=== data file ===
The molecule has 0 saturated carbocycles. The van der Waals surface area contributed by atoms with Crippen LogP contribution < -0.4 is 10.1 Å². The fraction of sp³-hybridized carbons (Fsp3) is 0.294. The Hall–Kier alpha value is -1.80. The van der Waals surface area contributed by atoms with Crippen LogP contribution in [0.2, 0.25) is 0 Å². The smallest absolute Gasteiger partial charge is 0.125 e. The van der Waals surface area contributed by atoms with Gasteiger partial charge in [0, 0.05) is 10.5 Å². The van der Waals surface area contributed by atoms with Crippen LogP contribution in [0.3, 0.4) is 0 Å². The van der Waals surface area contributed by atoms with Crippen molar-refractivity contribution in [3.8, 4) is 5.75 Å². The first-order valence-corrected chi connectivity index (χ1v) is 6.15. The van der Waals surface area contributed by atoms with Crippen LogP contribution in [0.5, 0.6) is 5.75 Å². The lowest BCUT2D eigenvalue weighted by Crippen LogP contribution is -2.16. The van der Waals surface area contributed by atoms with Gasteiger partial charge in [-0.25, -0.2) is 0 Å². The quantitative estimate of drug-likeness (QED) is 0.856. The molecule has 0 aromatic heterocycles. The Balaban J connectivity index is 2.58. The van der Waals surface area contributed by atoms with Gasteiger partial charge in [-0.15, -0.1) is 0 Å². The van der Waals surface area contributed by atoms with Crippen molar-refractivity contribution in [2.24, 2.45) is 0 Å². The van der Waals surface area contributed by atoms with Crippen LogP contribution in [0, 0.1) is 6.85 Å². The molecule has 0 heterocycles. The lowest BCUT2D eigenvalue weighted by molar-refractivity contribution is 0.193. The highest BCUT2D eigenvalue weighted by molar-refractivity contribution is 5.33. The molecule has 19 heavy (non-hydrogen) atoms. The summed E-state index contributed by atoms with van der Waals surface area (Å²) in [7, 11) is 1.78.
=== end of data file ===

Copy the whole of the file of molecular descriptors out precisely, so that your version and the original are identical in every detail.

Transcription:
The molecule has 0 saturated carbocycles. The van der Waals surface area contributed by atoms with Crippen LogP contribution < -0.4 is 10.1 Å². The fraction of sp³-hybridized carbons (Fsp3) is 0.294. The Hall–Kier alpha value is -1.80. The van der Waals surface area contributed by atoms with Crippen LogP contribution in [0.2, 0.25) is 0 Å². The smallest absolute Gasteiger partial charge is 0.125 e. The van der Waals surface area contributed by atoms with Gasteiger partial charge in [0, 0.05) is 10.5 Å². The van der Waals surface area contributed by atoms with Crippen LogP contribution in [0.3, 0.4) is 0 Å². The van der Waals surface area contributed by atoms with Crippen molar-refractivity contribution in [3.8, 4) is 5.75 Å². The first-order valence-corrected chi connectivity index (χ1v) is 6.15. The van der Waals surface area contributed by atoms with Crippen LogP contribution in [0.5, 0.6) is 5.75 Å². The lowest BCUT2D eigenvalue weighted by Crippen LogP contribution is -2.16. The van der Waals surface area contributed by atoms with Gasteiger partial charge in [-0.25, -0.2) is 0 Å². The quantitative estimate of drug-likeness (QED) is 0.856. The molecule has 0 aromatic heterocycles. The Balaban J connectivity index is 2.58. The van der Waals surface area contributed by atoms with Gasteiger partial charge in [-0.15, -0.1) is 0 Å². The van der Waals surface area contributed by atoms with Crippen molar-refractivity contribution in [2.24, 2.45) is 0 Å². The van der Waals surface area contributed by atoms with Crippen LogP contribution in [0, 0.1) is 6.85 Å². The molecule has 0 heterocycles. The lowest BCUT2D eigenvalue weighted by molar-refractivity contribution is 0.193. The highest BCUT2D eigenvalue weighted by molar-refractivity contribution is 5.33. The molecule has 19 heavy (non-hydrogen) atoms. The summed E-state index contributed by atoms with van der Waals surface area (Å²) in [7, 11) is 1.78.